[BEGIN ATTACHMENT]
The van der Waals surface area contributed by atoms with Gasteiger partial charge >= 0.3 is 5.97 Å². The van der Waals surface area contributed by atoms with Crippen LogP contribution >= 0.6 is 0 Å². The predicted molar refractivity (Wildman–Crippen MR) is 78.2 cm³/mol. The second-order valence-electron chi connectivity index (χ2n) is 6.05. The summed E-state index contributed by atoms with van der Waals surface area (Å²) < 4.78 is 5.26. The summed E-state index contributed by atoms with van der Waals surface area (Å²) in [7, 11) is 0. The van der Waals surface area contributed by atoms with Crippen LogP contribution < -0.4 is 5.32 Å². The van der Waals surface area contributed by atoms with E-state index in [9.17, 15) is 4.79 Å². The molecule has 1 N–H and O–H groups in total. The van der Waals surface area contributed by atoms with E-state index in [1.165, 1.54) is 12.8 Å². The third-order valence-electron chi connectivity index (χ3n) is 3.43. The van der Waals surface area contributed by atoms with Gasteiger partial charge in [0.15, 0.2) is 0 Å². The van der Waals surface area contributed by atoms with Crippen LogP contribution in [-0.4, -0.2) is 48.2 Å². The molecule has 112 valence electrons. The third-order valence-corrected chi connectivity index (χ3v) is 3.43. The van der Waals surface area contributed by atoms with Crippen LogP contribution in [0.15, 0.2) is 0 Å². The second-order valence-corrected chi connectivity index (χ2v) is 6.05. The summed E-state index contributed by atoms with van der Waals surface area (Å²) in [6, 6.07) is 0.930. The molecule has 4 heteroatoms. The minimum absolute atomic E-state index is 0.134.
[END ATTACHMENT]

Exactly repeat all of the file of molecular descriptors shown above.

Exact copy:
The van der Waals surface area contributed by atoms with Gasteiger partial charge >= 0.3 is 5.97 Å². The van der Waals surface area contributed by atoms with Crippen LogP contribution >= 0.6 is 0 Å². The predicted molar refractivity (Wildman–Crippen MR) is 78.2 cm³/mol. The second-order valence-electron chi connectivity index (χ2n) is 6.05. The summed E-state index contributed by atoms with van der Waals surface area (Å²) < 4.78 is 5.26. The summed E-state index contributed by atoms with van der Waals surface area (Å²) in [7, 11) is 0. The van der Waals surface area contributed by atoms with Crippen LogP contribution < -0.4 is 5.32 Å². The van der Waals surface area contributed by atoms with E-state index in [9.17, 15) is 4.79 Å². The molecule has 1 N–H and O–H groups in total. The van der Waals surface area contributed by atoms with E-state index in [1.165, 1.54) is 12.8 Å². The third-order valence-electron chi connectivity index (χ3n) is 3.43. The van der Waals surface area contributed by atoms with Gasteiger partial charge in [0.15, 0.2) is 0 Å². The van der Waals surface area contributed by atoms with Crippen LogP contribution in [-0.4, -0.2) is 48.2 Å². The molecule has 112 valence electrons. The third-order valence-corrected chi connectivity index (χ3v) is 3.43. The van der Waals surface area contributed by atoms with Crippen LogP contribution in [0.15, 0.2) is 0 Å². The second-order valence-corrected chi connectivity index (χ2v) is 6.05. The summed E-state index contributed by atoms with van der Waals surface area (Å²) in [6, 6.07) is 0.930. The molecule has 4 heteroatoms. The minimum absolute atomic E-state index is 0.134.